Book Review: The Jakarta Method, by Vincent Bevins
5⭐ for content, 4⭐ for writing style
I grew up in Indonesia, to Chinese Indonesian parents. As such I considered myself fairly knowledgeable about the events that shook my country in 1965 – the alleged Communist coup, the “counter-coup” that brought Gen. Suharto to power, the ban on any Chinese cultural expression - from Chinese-language books to having Chinese names. If you are familiar with Chinese surnames you can probably decipher mine and figure out what my original surname was!
Even with that background, this book is still an eye-opener. Partly because of the author being able to reference newly-declassified documents, partly because he managed to interview so many victims of the mass persecution of alleged Communists and leftists that took place in 1965-6 (and later in 1975 after Indonesia invaded East Timor). But also, most importantly, because he weaved a master narrative connecting events in Indonesia to previous Western intelligence interventions – in Iran and Guatemala – as well as later interventions in South East Asia and Latin America; in the latter region Jakarta became synonymous with right-wing militaristic suppression of leftists, including disappearing them for added terror.
It is published at a very opportune time, when a right-wing authoritarian movement seems ascendant in many countries - capturing the Presidency in the United States, Brazil, and the Philippines; the premiership in India and Hungary; and getting stronger in many others including France and, hello again, Indonesia. Indonesia, the country where we never come to grips with our past, where an attempt at a truth and reconciliation process was quashed, and there is still strong villification of the left and even of liberals.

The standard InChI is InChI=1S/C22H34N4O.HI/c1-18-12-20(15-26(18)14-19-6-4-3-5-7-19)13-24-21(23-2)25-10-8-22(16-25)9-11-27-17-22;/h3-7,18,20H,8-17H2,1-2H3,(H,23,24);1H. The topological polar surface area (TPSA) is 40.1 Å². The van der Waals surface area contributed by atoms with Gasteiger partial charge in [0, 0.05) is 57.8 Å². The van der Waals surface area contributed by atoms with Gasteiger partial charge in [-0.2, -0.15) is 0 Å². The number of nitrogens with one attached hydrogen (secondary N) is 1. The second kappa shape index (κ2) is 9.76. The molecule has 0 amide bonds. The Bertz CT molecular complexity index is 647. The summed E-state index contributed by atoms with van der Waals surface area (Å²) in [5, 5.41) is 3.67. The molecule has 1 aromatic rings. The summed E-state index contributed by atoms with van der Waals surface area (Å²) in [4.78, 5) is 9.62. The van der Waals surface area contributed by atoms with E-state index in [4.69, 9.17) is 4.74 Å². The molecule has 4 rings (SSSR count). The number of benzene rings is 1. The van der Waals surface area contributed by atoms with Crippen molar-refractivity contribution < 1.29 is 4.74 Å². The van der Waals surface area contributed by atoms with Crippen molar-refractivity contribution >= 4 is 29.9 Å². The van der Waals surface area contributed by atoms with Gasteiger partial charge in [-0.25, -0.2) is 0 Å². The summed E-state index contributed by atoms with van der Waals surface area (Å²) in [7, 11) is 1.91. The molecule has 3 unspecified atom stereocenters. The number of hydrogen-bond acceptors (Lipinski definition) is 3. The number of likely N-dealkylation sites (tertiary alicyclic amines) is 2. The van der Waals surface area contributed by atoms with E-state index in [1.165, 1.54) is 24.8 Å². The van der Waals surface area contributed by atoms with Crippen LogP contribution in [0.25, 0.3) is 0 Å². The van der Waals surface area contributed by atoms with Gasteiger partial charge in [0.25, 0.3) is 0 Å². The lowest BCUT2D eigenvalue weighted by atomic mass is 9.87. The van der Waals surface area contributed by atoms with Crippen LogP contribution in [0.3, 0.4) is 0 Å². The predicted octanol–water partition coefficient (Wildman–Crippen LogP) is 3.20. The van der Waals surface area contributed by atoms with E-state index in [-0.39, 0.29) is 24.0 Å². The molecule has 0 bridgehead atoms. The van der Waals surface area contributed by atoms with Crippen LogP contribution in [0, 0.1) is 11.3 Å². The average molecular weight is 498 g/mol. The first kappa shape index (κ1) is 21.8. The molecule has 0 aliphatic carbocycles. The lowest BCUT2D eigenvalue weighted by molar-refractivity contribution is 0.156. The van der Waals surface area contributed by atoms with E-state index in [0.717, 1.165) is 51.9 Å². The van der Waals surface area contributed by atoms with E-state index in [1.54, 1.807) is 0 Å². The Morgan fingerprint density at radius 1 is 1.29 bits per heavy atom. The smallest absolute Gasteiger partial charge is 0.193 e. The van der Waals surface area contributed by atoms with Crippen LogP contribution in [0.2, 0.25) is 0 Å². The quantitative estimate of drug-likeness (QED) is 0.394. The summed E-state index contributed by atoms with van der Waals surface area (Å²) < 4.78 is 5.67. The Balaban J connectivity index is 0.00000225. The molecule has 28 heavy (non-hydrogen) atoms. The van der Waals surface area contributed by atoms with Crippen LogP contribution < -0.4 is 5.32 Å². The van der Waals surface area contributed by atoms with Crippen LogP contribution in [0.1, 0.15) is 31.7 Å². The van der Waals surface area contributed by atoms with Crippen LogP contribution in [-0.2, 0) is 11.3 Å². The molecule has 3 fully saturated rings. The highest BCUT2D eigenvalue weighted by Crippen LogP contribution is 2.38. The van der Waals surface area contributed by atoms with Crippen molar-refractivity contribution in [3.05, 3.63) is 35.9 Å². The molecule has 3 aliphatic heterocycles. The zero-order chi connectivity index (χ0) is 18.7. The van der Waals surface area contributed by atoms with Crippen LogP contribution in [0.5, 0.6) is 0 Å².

Similar to how religious mythologies often bear striking parallels to each other, it is quite striking how the alleged events of the night of September 30, 1965 in Indonesia parallel the alleged incident in Brazil in 1935 that became the foundational myth of that country’s anti-communist movement. Likewise, the CIA’s predilection for funding Islamists – a policy that backfired most spectacularly with 9/11 – turns out to be deep-rooted; the book described them secretly funding a political party in Indonesia in the 1950s.
One wonders what the decolonized Third World would look like, had its countries been free to develop along their own paths. More secular and left leaning, and perhaps even more democratic? The author made a suggestion that the turn to authoritarianism among surviving socialist regimes is likely a reaction to the massacre of peaceful socialist and communist parties in Indonesia and Chile.
It often struck me how in many ways, Indonesia is a poor copy of the United States - both post-colonial states, both more religious than their counterparts, both with costly military operations within and outside of their borders. It turns out that the similarities might be less coincidental than I first thought.
In a world where colonialism is dead, but neoliberalism and globalization (and increasingly, large corporations calling the shots) being eerily similar to deposed Indonesian President Sukarno’s criticism of neocolonialism, it is more imperative than ever to learn from our history. As Santayana said, those who cannot remember the past are condemned to repeat it.
I highly recommend this book. The prose can be a bit odd at times – this book feels to me like a non-fictional 1984, if you catch my drift – but it does not detract from the reading experience. I finished it over 11 days of mostly bedtime reading!
This post is day 2 of my #100DaysToOffload challenge. Visit https://100daystooffload.com to get more info, or to get involved.